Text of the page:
Tricky Tricky ‘Alloween!

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Valley around Salento, Colombia

Plastic Bags

I’m notorious at the local super market for being the Bagless Mona. They think I’m nuts because I never want a bag. And they are crazy about bags in Colombia. Not only does nearly every item in your cart get it’s very own bag, but they also tie each back closed in a very annoying way that makes it hard to carry. So when I say, “Oh, I don’t need a bag, I can just put it in my backpack.” I get a lot of stares. Or almost worse is when I try to give the bag boy instructions to put it all together in one bag, please… I often find myself in an argument about whether it will be too heavy or not. Sometimes it’s not worth the fight. I realized the extent of my reputation one day when I did take a bag. Everyone paused to stare and one girl said “Es un milagro….”

Piropos

Piropos is the spanish word for compliments, usually cat calls in the street or declarations of love given on the dance floor. In my past travel experiences piropos have left me feeling anywhere from annoyed to pissed off to violated, but I’ve come to love the Caleño piropos in the last few months. Most commonly I get a simple exclamation of “Mona!” which is the Colombian term for light skinned girl (like guera or chela in Mexico). Sometimes it’s “Mona linda…” or “Mona bella” but it’s often just plain “Mona!” which would be like yelling “Ginger!” as you passed a redhead on the street. It always leaves me with the urge to call them out on something obvious…but what to say? “Colombian guy!” or “Brown Skinned Man!” just doesn’t have the same ring to it. But my favorites are “Reina” and “Nena.” Reina is queen and Nena means baby girl, but they are both used as pet names in an affectionate, non-threatening way by both men and women (usually older women). I was recently proof-reading film school applications for a couple Colombian friends who are applying to grad school in the US. In one of the screen plays my friend had a street kid addressing a women as “Beautiful Princess” and I had to explain that we don’t have anything like that in English…Beyond “mam” or “miss” there isn’t really anything…I’ll miss being called “Mi Reina” all day.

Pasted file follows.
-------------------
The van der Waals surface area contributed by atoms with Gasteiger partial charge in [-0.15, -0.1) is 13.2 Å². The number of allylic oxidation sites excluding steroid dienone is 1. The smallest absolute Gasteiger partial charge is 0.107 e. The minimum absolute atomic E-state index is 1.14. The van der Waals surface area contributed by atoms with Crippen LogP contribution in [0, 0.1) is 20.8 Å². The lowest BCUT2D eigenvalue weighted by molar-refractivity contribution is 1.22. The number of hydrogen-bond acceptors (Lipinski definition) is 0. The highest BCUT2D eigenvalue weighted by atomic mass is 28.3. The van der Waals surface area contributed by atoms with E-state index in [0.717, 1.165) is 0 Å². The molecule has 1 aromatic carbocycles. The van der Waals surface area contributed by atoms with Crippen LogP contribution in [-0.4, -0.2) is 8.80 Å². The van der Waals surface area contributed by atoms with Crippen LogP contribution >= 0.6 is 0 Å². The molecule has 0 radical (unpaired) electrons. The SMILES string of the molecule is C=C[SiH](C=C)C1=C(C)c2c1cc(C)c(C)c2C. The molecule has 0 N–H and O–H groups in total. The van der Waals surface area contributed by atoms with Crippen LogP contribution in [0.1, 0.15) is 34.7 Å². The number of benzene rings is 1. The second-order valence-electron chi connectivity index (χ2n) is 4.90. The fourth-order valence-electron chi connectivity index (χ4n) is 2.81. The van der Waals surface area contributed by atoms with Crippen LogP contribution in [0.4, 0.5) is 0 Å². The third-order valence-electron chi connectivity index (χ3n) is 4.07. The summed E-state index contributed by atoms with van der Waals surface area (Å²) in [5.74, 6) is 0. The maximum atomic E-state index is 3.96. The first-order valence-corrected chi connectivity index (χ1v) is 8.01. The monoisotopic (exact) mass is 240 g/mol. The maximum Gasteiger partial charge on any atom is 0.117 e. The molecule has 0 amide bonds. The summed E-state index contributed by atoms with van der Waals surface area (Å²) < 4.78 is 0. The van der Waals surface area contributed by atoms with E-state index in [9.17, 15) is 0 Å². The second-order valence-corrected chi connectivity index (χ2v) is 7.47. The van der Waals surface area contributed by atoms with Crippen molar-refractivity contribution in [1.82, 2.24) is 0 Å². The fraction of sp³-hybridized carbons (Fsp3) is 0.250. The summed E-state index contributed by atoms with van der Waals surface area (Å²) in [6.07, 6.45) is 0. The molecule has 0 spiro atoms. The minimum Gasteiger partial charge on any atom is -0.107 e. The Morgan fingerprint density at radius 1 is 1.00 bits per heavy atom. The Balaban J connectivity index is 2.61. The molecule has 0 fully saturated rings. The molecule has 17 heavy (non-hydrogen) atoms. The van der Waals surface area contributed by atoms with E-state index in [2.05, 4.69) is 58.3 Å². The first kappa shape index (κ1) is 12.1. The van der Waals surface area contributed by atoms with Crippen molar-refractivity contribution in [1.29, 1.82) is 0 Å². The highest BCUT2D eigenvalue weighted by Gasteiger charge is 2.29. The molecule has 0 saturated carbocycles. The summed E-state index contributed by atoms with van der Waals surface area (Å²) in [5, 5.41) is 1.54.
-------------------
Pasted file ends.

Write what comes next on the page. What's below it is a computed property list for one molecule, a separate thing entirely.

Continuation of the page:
Salento

Last weekend I escaped the city for the Zona Cafetera (Coffee Region) just a few hours north of Cali (between here and Medellin). Salento is known as being a quaint tourist town but most people go to tour the Valle de Cocora which is full of wax palms, the tallest palm trees in the world. Not to mention the incredible vistas, the misty blue mountains, the rivers, the fields, the hummingbirds…it was stunning. I stayed in an amazing little home away from home hostel called Yambolombia. I chose it because it was TV and internet free and situated about 25 minutes walking outside of town (even quaint Colombian mountain town enjoy the weekend Rumba and I was looking to escape the aguadiente and the dancing for a few days.) Gabriel, the hostel owner, was muy buena onda, and I immediately felt at home. But the best part of all was the mirador. From Yambolombia you have almost a 360 degree view of the valley. Layer upon layer of mountains, greenery, all the way down to the river at the base of the valley. Every morning found Gabriel, Hana, and myself on the mirador welcoming the sunrise with yoga. And the evenings were filled with fireflies, stars, and the delicious feeling of being cold and cuddling up under 3 blankets to sleep. I went to Salento to escape the city and all it’s distractions (salsa three nights a week, dates two days a week, rum many nights a week…) and spend some introspective Corinna time. I couldn’t have asked for a more peaceful and gorgeous place to dive into my own processing. I will absolutely be back with Gabriel soon! I know that Salento will be calling me again in the near future. Next time I am going to rent a tent from Gabriel and sleep on the mirador. As the say in Cali, It’s “Deli” up there (deli as is delicioso.)